Winston Peters is up in arms about fake meat products, accusing them of ‘ripping off’ names traditionally associated with the real thing. Instead of quibbling about labelling, why not seize the opportunity presented by non-meat alternatives, writes Kathryn van Beek.
Most of us have our own ways of trying to make the world a better place. Some of us volunteer for charity. Some work in jobs where we heal the sick or help the poor. Some let it mellow if it’s yellow. And some of us try to suppress the popularity of ethical foods.
The New Zealand Herald reports that Winston Peters nailed his (blue) colours to the mast by complaining that some vegetarian and vegan food products use names traditionally associated with meat.
“This is serious for New Zealand because there’s no such thing as ‘vegetarian steak’, ‘vegetarian mince’ or ‘mock chicken’,” he is reported as saying. “What’s at stake is the integrity of our meat exports that are worth over $6 billion. Meat is meat, so why is this government allowing such blatant misdescriptions to go unchallenged?”
It’s easy to brush this off as Winston signalling to conservative voters that come election time, he’s not going to side with those vegetarian sausage-scoffing Greens. But his comments appear to be part of a global trend in baloney.
In a December 16 media release, Vermont Congressman Peter Welch “urged the U.S. Food and Drug Administration to exercise its legal authority to investigate and take action against the manufacturers of products they falsely claim to be milk.” (Welch’s definition of milk, “the lacteal secretion…obtained by the complete milking of one of more healthy cows,” also raises the questions: What should the lacteal secretions of goats and sheep be called? And is goat cheese is still a thing?)
Over in Germany, Agriculture Minister Christian Schmidt isn’t mincing his words when it comes to terms like “vegan curry sausage” and “vegetarian schnitzel” which he says are misleading and unsettling (presumably to anyone unfamiliar with the terms ‘vegan’ or ‘vegetarian’, or who worries that these products contain actual vegans and vegetarians).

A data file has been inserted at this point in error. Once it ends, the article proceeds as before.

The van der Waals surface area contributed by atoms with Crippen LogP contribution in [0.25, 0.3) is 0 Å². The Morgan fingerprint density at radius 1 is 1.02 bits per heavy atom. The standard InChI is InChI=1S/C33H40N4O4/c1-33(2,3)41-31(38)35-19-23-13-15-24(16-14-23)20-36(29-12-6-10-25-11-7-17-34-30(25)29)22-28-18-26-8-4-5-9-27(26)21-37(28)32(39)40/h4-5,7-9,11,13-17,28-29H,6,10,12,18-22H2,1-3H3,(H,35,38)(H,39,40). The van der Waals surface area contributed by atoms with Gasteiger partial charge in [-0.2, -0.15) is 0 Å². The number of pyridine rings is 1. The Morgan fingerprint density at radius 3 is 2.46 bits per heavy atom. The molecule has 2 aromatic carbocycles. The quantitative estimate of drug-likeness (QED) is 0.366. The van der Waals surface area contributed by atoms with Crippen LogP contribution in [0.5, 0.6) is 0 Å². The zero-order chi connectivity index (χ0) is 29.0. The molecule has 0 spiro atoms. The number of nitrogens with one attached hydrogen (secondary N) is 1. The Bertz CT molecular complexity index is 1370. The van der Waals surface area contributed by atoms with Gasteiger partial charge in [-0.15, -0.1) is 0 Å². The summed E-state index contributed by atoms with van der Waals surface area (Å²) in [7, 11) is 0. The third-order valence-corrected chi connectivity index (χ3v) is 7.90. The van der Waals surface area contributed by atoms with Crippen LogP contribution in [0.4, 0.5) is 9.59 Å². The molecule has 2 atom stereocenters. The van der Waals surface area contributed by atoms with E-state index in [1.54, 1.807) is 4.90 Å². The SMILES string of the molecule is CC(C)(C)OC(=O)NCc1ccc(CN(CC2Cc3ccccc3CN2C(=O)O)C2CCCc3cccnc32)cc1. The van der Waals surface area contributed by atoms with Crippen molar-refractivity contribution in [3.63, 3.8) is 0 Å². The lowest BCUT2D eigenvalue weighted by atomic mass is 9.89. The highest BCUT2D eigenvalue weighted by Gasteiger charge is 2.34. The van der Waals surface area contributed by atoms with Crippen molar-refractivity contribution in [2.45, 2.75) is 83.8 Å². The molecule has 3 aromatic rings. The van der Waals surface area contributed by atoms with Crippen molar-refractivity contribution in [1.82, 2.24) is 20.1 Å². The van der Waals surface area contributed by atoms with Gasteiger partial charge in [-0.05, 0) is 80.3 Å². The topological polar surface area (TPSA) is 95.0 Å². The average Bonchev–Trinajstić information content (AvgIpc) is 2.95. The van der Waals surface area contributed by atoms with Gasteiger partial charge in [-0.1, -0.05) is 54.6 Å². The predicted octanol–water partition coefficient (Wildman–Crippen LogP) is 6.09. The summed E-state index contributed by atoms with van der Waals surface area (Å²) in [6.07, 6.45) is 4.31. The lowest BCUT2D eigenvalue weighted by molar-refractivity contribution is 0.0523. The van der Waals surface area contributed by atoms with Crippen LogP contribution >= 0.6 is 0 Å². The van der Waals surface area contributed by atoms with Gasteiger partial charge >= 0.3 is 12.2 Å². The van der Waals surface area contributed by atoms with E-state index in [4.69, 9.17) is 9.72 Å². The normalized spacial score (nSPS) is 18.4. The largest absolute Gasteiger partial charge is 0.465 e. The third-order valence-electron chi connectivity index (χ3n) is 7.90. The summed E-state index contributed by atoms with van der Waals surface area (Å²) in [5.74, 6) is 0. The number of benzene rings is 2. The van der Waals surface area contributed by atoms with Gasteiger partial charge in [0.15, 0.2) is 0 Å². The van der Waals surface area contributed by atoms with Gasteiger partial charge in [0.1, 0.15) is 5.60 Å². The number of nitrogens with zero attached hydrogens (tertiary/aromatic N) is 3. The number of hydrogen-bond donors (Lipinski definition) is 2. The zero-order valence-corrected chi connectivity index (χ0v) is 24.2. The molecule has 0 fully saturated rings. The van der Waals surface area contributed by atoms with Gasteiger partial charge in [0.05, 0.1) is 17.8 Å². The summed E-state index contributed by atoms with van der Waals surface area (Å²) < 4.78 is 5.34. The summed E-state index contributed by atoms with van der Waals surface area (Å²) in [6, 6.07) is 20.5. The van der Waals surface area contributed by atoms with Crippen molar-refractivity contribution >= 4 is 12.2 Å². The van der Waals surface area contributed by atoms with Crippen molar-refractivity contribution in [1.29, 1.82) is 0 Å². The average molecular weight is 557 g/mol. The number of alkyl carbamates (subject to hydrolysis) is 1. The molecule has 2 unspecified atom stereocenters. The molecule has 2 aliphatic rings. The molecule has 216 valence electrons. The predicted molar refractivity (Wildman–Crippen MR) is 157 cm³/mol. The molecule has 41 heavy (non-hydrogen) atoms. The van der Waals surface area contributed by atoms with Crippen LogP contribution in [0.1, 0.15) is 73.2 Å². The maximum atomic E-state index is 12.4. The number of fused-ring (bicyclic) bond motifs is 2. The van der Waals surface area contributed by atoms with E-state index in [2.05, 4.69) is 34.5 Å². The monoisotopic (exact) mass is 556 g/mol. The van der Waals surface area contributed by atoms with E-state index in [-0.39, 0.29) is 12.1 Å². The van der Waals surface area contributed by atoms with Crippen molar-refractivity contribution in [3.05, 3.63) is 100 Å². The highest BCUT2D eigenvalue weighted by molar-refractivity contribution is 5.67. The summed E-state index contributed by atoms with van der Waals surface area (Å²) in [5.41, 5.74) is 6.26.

Winston and his wingmen are drinking from a half-empty glass of cow secretions, when they could be drinking from a half-full glass of almond milk. When it comes to food we’re facing an uncertain future, and scientists are already quietly priming us for a diet of lab-grown meat and insect protein. Some people might find plant-based protein a more palatable choice.
Peter Welch’s media release says that over the past five years in the US, “sales of certain plant-based [products] grew 250 percent to more than US$894.6 million. By contrast, sales of milk fell 7 percent in 2015.” Instead of crying over alternative milk, Welch should rush to buy shares in Vitasoy. The rise in popularity of plant-based foods signals an opportunity, not a threat.
With the possible exception of the Greypower Facebook page, social media has helped pique peoples’ interest in non-traditional food. In the UK there’s been a 350% increase in veganism over the past ten years. Here in Godzone, vegetarianism grew 27% between 2011 and 2015. Our politicians and farmers should be jumping on the gravy train. As consumers react to concerns about climate change, animal rights, health and who has the most regrammable #cleaneating posts, New Zealand is perfectly positioned to become the ethical food producer to the world.
Low-animal (and therefore low carbon) diets are becoming more appetising for consumers seeking to reduce their carbon footprints. Animal farming contributes disproportionately to pesticide, fertiliser and water use, and means feed for animals is grown on land where food for human consumption could be grown instead. (Oh, and there’s also that little issue about waterways.) We could trade off our ‘clean, green’ image by producing genuinely clean, green food products.
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Growing appreciation for human and animal welfare is also increasing the hunger for plant-based food. Animal abuse at the hands of New Zealand farmers, while not the norm, is reported with alarming regularity. By contrast, West Auckland tofu producers Tonzu support the SPCA and pay their factory employees the living wage. With the rise of conscious consumerism, that’s a story you can sell.
If instead of tapping into a growth market we would rather apply concrete thinking to our food labelling, let’s be consistent across all food groups. We’re going to need to brainstorm alternative names for peanut butter, coconut cream, hamburgers, chocolate eggs and jelly babies – stat.
Or we could have our tofu steak and eat it too.
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